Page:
UNICEF: Government’s lifetime refugee ban is not reasonable or necessary

SYDNEY, 30 October 2016 – The Australian Government’s draft legislation which seeks to place a lifetime ban on refugees who are in regional processing centers from entering Australia is not a reasonable, necessary or proportionate measure.  Further, it doesn’t move Australia beyond the current impasse where there is no workable resettlement plan for children and families on Nauru, and adult males on Manus. 
“The Australian Government is very proud of its record of hundreds of days with no boat arrivals.  Given their confidence in this approach, the lifetime ban seems like a severe and entirely unnecessary step.  As far as we are aware, not other lifetime ban exists in the Migration Act,” said Amy Lamoin, Head of Policy and Advocacy, UNICEF Australia.
“The Australian Government has an important leadership role in the Bali process, which aims to prevent people smuggling and trafficking in the region.  However it is difficult to see that the lifetime ban has a legitimate aim in line with the Bali Framework.”
The Sixth Regional Conference of the Bali Processes in March 2016 was co-chaired by Foreign Minister Julie Bishop.  The session statement emphasizes the importance of the following:
  • A regional approach
  • The need to grant protection to those entitled to it under international law
  • A strict adherence to the principle of non-refoulement
  • Addressing the root causes of displacement
  • A victim centered approach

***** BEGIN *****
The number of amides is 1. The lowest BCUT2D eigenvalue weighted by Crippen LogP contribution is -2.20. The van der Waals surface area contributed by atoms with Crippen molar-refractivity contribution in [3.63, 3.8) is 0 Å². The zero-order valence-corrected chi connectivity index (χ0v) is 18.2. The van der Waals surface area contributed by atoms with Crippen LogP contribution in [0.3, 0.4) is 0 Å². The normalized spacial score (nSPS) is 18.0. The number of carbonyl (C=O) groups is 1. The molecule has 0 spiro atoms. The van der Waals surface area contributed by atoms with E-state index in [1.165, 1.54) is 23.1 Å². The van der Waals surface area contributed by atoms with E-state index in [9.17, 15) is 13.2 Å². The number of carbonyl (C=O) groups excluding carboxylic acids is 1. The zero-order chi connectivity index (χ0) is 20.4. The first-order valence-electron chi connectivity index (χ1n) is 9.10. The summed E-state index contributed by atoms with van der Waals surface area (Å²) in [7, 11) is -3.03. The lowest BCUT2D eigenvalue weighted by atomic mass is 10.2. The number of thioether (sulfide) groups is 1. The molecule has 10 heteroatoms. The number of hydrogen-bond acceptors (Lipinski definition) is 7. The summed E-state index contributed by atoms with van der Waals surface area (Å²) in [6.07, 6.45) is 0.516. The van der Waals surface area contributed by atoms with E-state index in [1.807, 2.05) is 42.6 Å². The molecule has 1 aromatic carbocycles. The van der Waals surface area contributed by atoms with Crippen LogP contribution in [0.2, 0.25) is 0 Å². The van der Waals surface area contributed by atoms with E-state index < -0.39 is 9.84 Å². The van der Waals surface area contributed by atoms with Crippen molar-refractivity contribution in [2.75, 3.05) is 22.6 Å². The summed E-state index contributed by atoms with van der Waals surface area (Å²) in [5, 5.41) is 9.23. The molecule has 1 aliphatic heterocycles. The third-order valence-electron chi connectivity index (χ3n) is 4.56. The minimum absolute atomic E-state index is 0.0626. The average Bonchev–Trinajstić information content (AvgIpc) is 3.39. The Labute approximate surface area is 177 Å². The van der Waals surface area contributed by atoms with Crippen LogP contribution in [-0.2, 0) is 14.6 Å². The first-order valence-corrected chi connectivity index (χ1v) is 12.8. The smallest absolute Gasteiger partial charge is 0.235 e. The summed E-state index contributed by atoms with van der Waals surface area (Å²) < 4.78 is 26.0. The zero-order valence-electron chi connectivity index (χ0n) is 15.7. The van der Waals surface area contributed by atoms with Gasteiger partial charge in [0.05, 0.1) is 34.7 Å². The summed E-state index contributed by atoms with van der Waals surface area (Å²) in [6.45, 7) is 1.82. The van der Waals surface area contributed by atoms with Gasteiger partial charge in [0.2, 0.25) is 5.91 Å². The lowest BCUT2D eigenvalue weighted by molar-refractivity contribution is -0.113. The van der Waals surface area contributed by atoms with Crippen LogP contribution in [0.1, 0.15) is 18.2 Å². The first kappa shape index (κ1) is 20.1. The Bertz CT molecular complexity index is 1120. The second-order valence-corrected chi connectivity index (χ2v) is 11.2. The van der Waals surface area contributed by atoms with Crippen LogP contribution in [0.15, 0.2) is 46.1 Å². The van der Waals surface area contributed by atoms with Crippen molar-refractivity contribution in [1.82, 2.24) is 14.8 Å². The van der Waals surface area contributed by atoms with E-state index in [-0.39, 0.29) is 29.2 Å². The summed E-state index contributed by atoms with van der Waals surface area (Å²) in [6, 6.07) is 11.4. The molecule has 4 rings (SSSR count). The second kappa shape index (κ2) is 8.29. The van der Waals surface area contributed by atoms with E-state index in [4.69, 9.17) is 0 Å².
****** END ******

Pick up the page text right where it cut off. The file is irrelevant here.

“Rather than further limiting options for people in Regional Processing Centers, we need greater investment and bilateral and sub-regional cooperation to protect refugees. In effect, this proposed measure squarely punishes refugees more than it creates a credible warning to people smugglers. UNICEF’s global experience has been that the best approach to undermine the business model is to create more safe migration pathways,” said Ms Lamoin.
UNICEF Australia welcomes refugee children on Nauru being exempted from the proposed legislation.  However it notes that in the future, should those children opt to come to Australia through an alternative migration pathway, they will be separated from their families with no option for family reunion.
“Following the unsustainable arrangements on Nauru and Manus, a failed Cambodia deal and this proposed lifetime ban, we urge the government to focus on proactive policy solutions.”
“UNICEF Australia has long advocated for a shift in the Government’s approach to refugee and asylum seekers to one which has regional and international cooperation at its core, and one that works with civil society to find better outcomes. Offshore processing under current arrangements, which fails to provide a resettlement pathway, is simply not sustainable.” added Ms Lamoin.
For further information and interviews, please contact:
Nicole Mackey, UNICEF Australia, 0403 964 334, nmackey@unicef.org.au
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